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How Hive develops the best tech for physical processes – an interview with Product Manager Friedrich
Get to know Friedrich, a product manager at Hive working on our Warehouse Management System (WMS)
Developing technology to be used in the physical processes of a fulfillment is no easy feat. There are many variables to consider and a hands-on approach is required to test and optimize the processes.
At Hive, we have developed our own Warehouse Management System (WMS) from scratch to make sure it was differentiated from others and flexible to suit all of our merchants' needs.
Product Lead Friedrich has been taking care of Hive’s WMS and Fulfillment Center App since day one. We spoke to him about his experience managing and developing this technology, this covered:
- His highlights and challenges of developing Hive’s WMS
- How he got into logistics product management
- How he tests processes in Hive’s fulfillment centers
What is it like being a product manager at Hive?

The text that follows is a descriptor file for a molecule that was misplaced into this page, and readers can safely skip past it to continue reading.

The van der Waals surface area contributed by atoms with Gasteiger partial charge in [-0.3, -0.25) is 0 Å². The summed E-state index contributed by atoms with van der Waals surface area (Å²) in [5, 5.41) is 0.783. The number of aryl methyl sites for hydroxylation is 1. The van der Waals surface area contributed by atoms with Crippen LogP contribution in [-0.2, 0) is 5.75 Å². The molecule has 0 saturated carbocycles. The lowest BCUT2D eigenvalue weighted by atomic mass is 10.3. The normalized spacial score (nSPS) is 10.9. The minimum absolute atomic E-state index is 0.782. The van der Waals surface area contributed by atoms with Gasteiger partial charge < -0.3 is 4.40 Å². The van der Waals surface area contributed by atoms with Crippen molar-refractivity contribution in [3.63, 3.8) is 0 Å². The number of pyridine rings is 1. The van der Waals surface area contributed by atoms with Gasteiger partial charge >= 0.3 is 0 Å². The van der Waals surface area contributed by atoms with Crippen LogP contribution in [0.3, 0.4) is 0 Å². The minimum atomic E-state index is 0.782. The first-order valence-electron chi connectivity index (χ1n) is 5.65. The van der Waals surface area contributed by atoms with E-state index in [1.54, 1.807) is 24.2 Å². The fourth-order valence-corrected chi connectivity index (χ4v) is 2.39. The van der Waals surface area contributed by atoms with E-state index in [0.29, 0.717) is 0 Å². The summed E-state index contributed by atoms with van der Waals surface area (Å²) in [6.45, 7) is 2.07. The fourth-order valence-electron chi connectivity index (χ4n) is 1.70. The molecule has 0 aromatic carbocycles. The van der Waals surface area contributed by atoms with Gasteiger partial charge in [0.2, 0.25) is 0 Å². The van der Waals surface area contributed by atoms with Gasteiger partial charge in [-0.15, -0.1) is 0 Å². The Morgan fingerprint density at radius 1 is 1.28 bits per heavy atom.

I’d say being a product manager is pretty hands-on in comparison to other tech companies. We built our customer-facing app and in addition, we took on the challenge of building our own Warehouse Management System (WMS) . But besides being a tech company, we run our own fulfillment centers, meaning, we build products for business processes and operational processes which we own ourselves. What is consequently quite unique at Hive is that we have external users, our customers, as well as internal users who work with our WMS. This adds a layer of complexity when it comes to stakeholder management.
What is your favorite thing about working at Hive?
The forklift license :’)
What has been the biggest challenge?
The biggest challenge has been building the Warehouse Management System (WMS) from scratch while simultaneously scaling up operations. We wanted a full-suite Warehouse Management System which offers all tools to run fulfillment operations at Hive. A WMS that is focused on the specific needs of D2C e-commerce brands and our fulfillment associates.
Most WMS that are currently on the market have been there for a decade or so. They cover all processes, whereas when we started building ours from scratch we could only add one process at a time.
This had a lot of advantages though – we could focus on where we differentiate ourselves. None of the other WMSs on the market are built specifically for e-commerce the way Hive’s is, with a focus on D2C fulfillment. We take pride in building processes that are merchant and end-customer centric.